Urinary Retention and Post-Void Residual Urine in Men: Separating Truth From Tradition

Steven A. Kaplan, Alan J. Wein, David R. Staskin, Claus Roehrborn, William D. Steers

Research output: Contribution to journalReview articlepeer-review

123 Scopus citations


Purpose: The definitions of acute and chronic urinary retention remain empirical and subject to wide interpretation. Standardized criteria have not been established and many questions remain unanswered. Moreover, the definition of significant post-void residual urine is unclear. We reviewed several aspects of urinary retention that require clarification with the objective of stimulating discussion among urologists to establish an accurate and coherent definition of urinary retention and significant post-void residual urine, and clarify risk factors. Materials and Methods: A MEDLINE® search for articles written in English and published before April 2007 was done using a list of terms related to urinary retention. Articles not directly relevant to urinary retention or post-void residual urine were excluded. Results: The term urinary retention lacks precise clinical or urodynamic meaning. Use of this term to describe a symptom, a sign, and a condition further complicates the issue. Many factors can contribute to the development of retention, including bladder outlet obstruction, detrusor underactivity, and neurogenic bladder conditions. Community based studies and clinical trials in patients with benign prostatic enlargement and/or lower urinary tract symptoms yield different estimates of the incidence of retention and only provide information on the epidemiology of acute urinary retention. However, age, previous retention episodes, lower urinary tract symptoms, chronic inflammation, serum prostate specific antigen level, prostate size, and urodynamic variables appear to be predictors of acute urinary retention. α-Receptor antagonists and 5α-reductase inhibitors may be useful in preventing urinary retention episodes and progressive benign prostatic enlargement. Clinical trials on the short-term use of antimuscarinics have not provided evidence that these agents increase the risk of retention; data on longer term administration are needed. Conclusions: Clinicians are adopting less invasive approaches (eg pharmacology or catheterization) to treating patients who present with the symptoms, sign, and condition of urinary retention. Faced with an abundance of new data on acute urinary retention, urologists need to reach a consensus about the risks of urinary retention; this may promote movement toward patient centered prevention strategies with tailored treatment options.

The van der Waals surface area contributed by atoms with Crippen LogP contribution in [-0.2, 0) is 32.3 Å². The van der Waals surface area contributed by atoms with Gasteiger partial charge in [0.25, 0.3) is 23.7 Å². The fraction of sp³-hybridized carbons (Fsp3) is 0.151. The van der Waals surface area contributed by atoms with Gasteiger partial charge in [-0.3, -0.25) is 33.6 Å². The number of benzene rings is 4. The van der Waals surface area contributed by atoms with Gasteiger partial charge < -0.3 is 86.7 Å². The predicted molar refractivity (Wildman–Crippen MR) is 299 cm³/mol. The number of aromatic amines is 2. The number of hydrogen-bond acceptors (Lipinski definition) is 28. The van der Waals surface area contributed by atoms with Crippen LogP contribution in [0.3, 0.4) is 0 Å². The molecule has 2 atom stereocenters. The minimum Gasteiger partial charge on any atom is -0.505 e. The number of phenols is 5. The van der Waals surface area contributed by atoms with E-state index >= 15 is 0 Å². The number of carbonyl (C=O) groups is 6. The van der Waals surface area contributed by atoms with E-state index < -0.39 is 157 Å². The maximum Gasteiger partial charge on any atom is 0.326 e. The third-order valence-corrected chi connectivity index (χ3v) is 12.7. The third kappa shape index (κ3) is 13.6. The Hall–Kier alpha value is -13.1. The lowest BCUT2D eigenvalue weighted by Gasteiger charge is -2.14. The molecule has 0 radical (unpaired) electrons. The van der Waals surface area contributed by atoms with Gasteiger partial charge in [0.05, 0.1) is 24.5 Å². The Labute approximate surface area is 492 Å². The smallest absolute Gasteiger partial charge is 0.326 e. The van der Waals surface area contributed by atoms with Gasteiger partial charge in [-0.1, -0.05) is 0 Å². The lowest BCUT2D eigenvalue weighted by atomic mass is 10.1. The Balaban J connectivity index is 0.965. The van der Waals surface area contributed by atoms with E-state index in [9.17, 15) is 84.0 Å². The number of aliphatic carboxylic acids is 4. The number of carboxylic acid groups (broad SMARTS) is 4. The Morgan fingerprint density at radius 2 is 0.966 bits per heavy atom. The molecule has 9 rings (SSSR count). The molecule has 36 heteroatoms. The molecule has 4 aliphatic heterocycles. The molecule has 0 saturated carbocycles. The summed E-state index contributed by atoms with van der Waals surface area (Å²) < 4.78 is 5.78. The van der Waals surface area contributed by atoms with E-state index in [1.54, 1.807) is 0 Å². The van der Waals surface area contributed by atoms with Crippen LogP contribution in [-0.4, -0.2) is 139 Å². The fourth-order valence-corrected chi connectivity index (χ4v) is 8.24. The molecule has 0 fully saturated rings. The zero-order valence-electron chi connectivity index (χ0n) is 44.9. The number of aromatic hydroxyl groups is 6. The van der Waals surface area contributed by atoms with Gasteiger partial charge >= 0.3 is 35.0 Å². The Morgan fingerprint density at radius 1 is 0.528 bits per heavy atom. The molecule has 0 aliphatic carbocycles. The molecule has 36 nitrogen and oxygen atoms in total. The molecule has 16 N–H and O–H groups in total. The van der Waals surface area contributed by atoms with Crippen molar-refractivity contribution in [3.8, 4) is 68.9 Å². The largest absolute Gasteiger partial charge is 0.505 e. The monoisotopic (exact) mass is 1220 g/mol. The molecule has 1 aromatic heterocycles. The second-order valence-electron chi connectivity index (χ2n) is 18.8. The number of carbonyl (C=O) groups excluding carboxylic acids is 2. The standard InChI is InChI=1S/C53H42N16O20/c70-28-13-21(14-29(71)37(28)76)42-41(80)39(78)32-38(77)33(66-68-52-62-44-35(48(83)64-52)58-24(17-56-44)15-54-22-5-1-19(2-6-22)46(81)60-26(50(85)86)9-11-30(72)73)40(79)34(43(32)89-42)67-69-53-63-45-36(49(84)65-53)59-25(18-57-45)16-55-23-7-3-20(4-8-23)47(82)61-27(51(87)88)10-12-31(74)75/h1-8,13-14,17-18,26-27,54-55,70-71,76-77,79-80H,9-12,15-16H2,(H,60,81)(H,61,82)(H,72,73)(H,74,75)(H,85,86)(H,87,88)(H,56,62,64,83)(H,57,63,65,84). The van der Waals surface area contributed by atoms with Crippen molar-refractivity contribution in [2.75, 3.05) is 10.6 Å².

Original languageEnglish (US)
Pages (from-to)47-54
Number of pages8
JournalJournal of Urology
Issue number1
StatePublished - Jul 2008


  • bladder
  • male
  • muscarinic antagonists
  • prostate
  • urinary retention

ASJC Scopus subject areas

  • Urology


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